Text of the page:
The $10.2 million project at 409 Cumberland Ave. would have 11 market-rate units and 46 affordable units in a five-story building.

Avesta hopes to secure additional financing for a roof-top greenhouse and raised garden beds, Parker said.

If that happens, it would be the first green roof in the city, according to planners.

"We haven't been able to find another one," said Caitlin Cameron, the city's urban designer.

The project was approved after a lengthy and at times contentious discussion about parking.

Many area residents, especially those living on Mechanic and Hanover streets, said 18 spaces are not enough, since parking is already a challenge in the neighborhood.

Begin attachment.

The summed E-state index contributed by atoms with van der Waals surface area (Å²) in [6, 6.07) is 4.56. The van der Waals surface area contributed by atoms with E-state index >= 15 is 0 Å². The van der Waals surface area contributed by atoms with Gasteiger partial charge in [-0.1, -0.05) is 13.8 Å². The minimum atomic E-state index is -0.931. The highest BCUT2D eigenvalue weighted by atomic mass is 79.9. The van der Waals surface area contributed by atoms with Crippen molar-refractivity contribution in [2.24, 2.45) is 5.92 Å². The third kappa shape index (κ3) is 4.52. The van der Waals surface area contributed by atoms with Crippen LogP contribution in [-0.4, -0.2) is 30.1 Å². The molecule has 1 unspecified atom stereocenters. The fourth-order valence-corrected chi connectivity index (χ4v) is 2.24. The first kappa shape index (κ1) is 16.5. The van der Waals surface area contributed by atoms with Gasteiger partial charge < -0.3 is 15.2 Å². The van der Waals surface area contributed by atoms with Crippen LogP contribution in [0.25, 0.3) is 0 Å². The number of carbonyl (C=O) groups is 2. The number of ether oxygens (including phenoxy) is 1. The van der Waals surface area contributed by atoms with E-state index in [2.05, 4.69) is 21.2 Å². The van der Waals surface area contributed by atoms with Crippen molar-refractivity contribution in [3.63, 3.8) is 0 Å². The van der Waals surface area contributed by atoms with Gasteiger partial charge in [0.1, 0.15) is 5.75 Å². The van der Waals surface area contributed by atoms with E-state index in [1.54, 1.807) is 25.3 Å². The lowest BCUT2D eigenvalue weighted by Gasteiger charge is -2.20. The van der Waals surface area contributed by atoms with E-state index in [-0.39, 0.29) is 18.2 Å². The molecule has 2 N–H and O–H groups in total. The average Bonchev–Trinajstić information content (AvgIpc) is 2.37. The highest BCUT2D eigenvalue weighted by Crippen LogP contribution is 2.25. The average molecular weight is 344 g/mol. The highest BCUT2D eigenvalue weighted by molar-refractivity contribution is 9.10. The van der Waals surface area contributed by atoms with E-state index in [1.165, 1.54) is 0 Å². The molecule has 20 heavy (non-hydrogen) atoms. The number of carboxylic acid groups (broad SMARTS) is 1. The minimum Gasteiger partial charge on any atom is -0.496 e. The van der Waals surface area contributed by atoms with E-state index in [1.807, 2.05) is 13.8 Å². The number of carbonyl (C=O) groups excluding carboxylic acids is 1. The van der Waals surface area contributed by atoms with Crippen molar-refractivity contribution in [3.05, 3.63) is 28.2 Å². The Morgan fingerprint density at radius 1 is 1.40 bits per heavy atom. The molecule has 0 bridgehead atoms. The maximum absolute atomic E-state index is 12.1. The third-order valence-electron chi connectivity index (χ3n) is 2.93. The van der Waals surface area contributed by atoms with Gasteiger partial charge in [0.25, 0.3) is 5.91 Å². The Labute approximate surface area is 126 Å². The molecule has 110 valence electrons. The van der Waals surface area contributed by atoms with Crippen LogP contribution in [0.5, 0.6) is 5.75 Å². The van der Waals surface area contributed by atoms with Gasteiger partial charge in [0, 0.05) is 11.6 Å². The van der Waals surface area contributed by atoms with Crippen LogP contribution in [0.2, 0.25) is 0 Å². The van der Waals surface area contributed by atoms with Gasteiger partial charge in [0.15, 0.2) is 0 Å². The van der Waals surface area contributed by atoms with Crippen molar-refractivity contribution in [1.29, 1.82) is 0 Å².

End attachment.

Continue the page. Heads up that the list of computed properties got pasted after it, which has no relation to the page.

Others, however, noted the need for affordable housing -- especially as the city grapples with homelessness. They said the units would attract residents who preferred to walk, bike or use public transit.

Hanover Street resident Hilda Taylor acknowledged that the project was forward-thinking in that it plans on having mostly car-free residents.

"I think it's looking a little too forward to a reality that's not quite here yet," Taylor said. "People have cars."

Board members mostly agreed that parking was already an issue in the neighborhood, but disagreed whether it was an issue they had the authority to handle.

Board members roundly criticized the Payment in Lieu of Parking program, which allows developers to pay a one-time fee of $5,000 for every parking space required by the city code that it cannot provide. That money goes into a general transportation fund that can be used to improve parking, public transit and bike-pedestrian amenities, according to planning division director Alex Jaegerman.